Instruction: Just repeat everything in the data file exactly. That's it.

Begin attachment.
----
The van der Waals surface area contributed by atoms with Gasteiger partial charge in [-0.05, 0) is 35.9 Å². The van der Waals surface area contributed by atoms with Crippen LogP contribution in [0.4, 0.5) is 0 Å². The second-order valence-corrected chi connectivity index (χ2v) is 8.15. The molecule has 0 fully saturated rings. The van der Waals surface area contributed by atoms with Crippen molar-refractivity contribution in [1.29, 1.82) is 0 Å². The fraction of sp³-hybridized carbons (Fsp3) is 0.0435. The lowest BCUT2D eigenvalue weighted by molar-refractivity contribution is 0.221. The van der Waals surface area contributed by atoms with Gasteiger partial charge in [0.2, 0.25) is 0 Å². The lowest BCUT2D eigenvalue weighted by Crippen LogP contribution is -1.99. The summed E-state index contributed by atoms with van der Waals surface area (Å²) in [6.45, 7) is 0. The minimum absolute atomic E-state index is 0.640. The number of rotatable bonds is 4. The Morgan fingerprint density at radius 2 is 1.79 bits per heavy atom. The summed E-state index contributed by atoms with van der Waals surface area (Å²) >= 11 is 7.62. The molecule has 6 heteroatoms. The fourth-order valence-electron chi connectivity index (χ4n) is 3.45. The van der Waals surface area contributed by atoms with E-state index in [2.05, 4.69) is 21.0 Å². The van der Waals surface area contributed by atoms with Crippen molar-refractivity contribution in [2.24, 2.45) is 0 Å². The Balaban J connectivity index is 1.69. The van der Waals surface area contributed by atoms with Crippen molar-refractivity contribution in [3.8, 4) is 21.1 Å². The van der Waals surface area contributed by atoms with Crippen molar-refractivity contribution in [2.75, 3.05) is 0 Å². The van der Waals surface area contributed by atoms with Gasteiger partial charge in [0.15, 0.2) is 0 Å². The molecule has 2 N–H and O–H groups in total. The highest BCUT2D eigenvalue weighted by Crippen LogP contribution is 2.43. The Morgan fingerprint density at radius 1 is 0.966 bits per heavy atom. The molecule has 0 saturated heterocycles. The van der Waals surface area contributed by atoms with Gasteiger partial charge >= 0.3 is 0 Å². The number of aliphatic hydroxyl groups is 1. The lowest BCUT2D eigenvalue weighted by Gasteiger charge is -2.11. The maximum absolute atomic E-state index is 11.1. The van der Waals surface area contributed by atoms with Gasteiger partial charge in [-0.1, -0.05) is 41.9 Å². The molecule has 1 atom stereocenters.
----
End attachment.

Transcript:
The van der Waals surface area contributed by atoms with Gasteiger partial charge in [-0.05, 0) is 35.9 Å². The van der Waals surface area contributed by atoms with Crippen LogP contribution in [0.4, 0.5) is 0 Å². The second-order valence-corrected chi connectivity index (χ2v) is 8.15. The molecule has 0 fully saturated rings. The van der Waals surface area contributed by atoms with Crippen molar-refractivity contribution in [1.29, 1.82) is 0 Å². The fraction of sp³-hybridized carbons (Fsp3) is 0.0435. The lowest BCUT2D eigenvalue weighted by molar-refractivity contribution is 0.221. The van der Waals surface area contributed by atoms with Gasteiger partial charge in [0.2, 0.25) is 0 Å². The lowest BCUT2D eigenvalue weighted by Crippen LogP contribution is -1.99. The summed E-state index contributed by atoms with van der Waals surface area (Å²) in [6.45, 7) is 0. The minimum absolute atomic E-state index is 0.640. The number of rotatable bonds is 4. The Morgan fingerprint density at radius 2 is 1.79 bits per heavy atom. The summed E-state index contributed by atoms with van der Waals surface area (Å²) >= 11 is 7.62. The molecule has 6 heteroatoms. The fourth-order valence-electron chi connectivity index (χ4n) is 3.45. The van der Waals surface area contributed by atoms with E-state index in [2.05, 4.69) is 21.0 Å². The van der Waals surface area contributed by atoms with Crippen molar-refractivity contribution in [2.24, 2.45) is 0 Å². The Balaban J connectivity index is 1.69. The van der Waals surface area contributed by atoms with Crippen molar-refractivity contribution in [3.8, 4) is 21.1 Å². The van der Waals surface area contributed by atoms with Crippen molar-refractivity contribution in [2.75, 3.05) is 0 Å². The van der Waals surface area contributed by atoms with Gasteiger partial charge in [0.15, 0.2) is 0 Å². The molecule has 2 N–H and O–H groups in total. The highest BCUT2D eigenvalue weighted by Crippen LogP contribution is 2.43. The Morgan fingerprint density at radius 1 is 0.966 bits per heavy atom. The molecule has 0 saturated heterocycles. The van der Waals surface area contributed by atoms with Gasteiger partial charge >= 0.3 is 0 Å². The number of aliphatic hydroxyl groups is 1. The lowest BCUT2D eigenvalue weighted by Gasteiger charge is -2.11. The maximum absolute atomic E-state index is 11.1. The van der Waals surface area contributed by atoms with Gasteiger partial charge in [-0.1, -0.05) is 41.9 Å². The molecule has 1 atom stereocenters.